A Tale of the False Tell
In October 2000, during a hand in the Taj Mahal Casino’s No Limit Hold’em Championship, I was dealt a pair of fours. With the blinds at $100-$200, four players, including me, called the bet.
With a flop of Qh-4s-2d in the community cards, I checked with my nearly unbeatable hand, two other players checked, and then Men “the Master” Nguyen bet out $600. I quickly decided to use my best false tell as I raised the pot up $1,200.
A “false tell” is a manufactured motion, movement, speech pattern, or simply the way you move the chips into the pot, which sends a subtle signal to your opponents that you are strong when you are weak, or weak when you are strong.
A good time to use a false tell would be during a key pot — a big hand or one that you really want to manipulate others in. Overuse of the false tell will cause people to evaluate you differently and thus render the tactic ineffective in the future.
Back to the action: I was ready to pull out my best false tell in order to manipulate Nguyen and the other players into paying me the most chips with my extremely powerful hand. About one hour earlier I had made a nice-sized bluff, and after I was called, I committed to memory all of the motions that I had made during the bluff. Now against Nguyen, I put the chips in the same way, I talked in the same manner, I leaned back the same amount, and finally I looked right at Nguyen just like I had earlier.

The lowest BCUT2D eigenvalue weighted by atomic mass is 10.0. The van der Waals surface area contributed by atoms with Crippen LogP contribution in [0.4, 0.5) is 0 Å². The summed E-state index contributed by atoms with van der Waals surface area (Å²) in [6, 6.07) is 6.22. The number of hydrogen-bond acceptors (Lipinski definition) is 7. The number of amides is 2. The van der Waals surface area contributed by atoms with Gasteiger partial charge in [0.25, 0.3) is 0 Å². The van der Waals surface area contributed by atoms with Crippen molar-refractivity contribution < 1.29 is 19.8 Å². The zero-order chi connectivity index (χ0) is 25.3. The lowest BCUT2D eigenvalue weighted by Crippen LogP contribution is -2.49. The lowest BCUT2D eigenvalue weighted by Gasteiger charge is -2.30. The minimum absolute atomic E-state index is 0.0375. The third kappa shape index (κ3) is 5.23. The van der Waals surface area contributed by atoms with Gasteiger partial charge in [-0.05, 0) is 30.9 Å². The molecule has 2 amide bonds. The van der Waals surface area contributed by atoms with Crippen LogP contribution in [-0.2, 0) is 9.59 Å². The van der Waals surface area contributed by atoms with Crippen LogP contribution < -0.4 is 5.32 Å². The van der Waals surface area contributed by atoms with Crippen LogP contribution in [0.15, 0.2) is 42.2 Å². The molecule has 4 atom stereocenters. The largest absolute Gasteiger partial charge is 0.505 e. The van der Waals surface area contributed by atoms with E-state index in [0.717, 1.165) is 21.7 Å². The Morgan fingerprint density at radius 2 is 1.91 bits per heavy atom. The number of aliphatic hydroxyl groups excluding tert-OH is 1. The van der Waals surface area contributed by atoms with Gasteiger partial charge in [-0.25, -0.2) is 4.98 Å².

Nguyen took the bait and called the $1,200 raise. The next card was the 6s for a board of Qh-4s-2d-6s, and I decided to bet the same percentage of the pot that I had during my last bluff. I wagered $2,500, again, with all of the same mannerisms I had used during my real bluff. Nguyen called the $2,500 and I decided to bet $4,000 on the end if a safe card came up.
The 9h looked like the safest card in the world to me, and I followed through with my plan of betting $4,000 with all of the false-tell mannerisms intact. I was now praying for a call from Nguyen when I noticed he was thinking of raising me. After some wavering, he merely called my $4,000 bet, and I confidently flipped up my trip (three of a kind) fours, and waited for the pot to be pushed to me. After a few seconds, Nguyen flipped up his hand, a pair of nines, which had turned into a three of a kind on the last card to win the pot from me.
Although I lost this pot, I had controlled Nguyen’s play through my false tell. If you don’t have the move in your repertoire, I highly recommend you add it soon.
RAISE OR FOLD
When you do you want to use a false tell?
a) Every time you bluff.
b) In a big pot.
c) 50 percent of the time you bluff.
d) When you have a powerful hand.
b) Use a false tell sparingly, and when the stakes are high